David Lynch. I am very interested and inspired by people who are dedicated to living a creative life and making it work. Lynch is obviously one of those people. Beyond his many artistic hats and impressive list of successful projects, I really love hearing him speak about his work and process, point of view, and meditation practice. His perspective is almost always amusing, unapologetic-ally unique and genuine, and his life long artistic commitment is an inspiration, and a reminder of our personal ability to design the paths we really want in this life. 

Continue reading for more from Sandra Fettingis.  

Sandra Fettingis, "Breaking Chevrons."
Sandra Fettingis, "Breaking Chevrons."

What's one art trend you want to see die this year?    I've never liked any kind of weaponry used in art or design. While it may not currently be a hot trend, I've noticed waves of it in art and design over time, and am always surprised how often they are represented, specifically in graphic and industrial design. Personally, it's a big turn off, as I think statements can be made without its presence, and feel they shouldn't be glorified in any way.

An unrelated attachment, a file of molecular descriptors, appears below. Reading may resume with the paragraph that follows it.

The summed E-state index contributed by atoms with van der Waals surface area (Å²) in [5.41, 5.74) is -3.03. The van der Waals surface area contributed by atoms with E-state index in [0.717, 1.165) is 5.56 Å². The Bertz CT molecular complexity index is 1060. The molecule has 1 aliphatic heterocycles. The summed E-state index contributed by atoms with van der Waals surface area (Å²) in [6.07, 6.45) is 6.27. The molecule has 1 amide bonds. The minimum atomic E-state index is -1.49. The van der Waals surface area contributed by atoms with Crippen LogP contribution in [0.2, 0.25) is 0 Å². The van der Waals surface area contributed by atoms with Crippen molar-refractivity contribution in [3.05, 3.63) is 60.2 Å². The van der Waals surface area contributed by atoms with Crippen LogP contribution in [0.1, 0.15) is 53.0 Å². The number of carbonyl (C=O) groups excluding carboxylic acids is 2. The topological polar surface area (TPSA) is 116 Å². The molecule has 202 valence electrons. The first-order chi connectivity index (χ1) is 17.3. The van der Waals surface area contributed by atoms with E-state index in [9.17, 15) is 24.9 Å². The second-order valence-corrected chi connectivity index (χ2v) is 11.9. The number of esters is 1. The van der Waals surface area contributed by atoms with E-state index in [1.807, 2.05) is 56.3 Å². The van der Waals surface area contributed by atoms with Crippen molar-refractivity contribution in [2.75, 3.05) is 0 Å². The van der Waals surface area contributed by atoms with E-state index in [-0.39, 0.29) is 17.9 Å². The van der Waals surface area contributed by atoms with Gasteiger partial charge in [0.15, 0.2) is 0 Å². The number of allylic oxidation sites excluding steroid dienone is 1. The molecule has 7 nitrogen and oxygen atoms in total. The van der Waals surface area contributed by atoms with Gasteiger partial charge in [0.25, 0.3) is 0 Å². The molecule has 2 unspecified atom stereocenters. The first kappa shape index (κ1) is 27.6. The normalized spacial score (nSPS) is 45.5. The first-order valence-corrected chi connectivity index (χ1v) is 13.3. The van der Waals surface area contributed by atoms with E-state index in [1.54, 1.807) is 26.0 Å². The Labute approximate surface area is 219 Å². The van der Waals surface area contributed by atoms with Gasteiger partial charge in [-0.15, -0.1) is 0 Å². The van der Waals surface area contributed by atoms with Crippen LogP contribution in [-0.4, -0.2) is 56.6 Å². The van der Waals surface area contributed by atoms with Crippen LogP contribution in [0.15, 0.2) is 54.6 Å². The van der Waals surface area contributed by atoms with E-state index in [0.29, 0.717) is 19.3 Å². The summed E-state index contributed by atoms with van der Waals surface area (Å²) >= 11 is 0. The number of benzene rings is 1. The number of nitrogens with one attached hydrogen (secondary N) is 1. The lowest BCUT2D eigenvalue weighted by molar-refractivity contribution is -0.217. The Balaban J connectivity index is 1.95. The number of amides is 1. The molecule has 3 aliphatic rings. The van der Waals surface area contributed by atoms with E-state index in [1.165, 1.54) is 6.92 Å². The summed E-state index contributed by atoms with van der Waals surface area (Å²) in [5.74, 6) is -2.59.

What's your day job?

I currently work a couple of days at the MCA Denver, and am fortunate enough to work on commissions the remainder of the time.  

A mystery patron offers you unlimited funds for life. What will you do with it?  

First and foremost I would set my family up financially, and create two fully functional studios; one in a city as my home base studio, and the other in a tropical, beach environment that I would "vacation" in while working. Each studio would be outfitted with my dream machines and tools like lasers, water jet cutters, torches, powder coaters, etc. I would then help set up small-medium sized, manageable studio residencies all over the world to help early career artists gain work spaces with professional and peer support in areas where such a thing doesn't exist.   

Continue reading for more from Sandra Fettingis.  

A Chicago mural by Sandra Fettingis.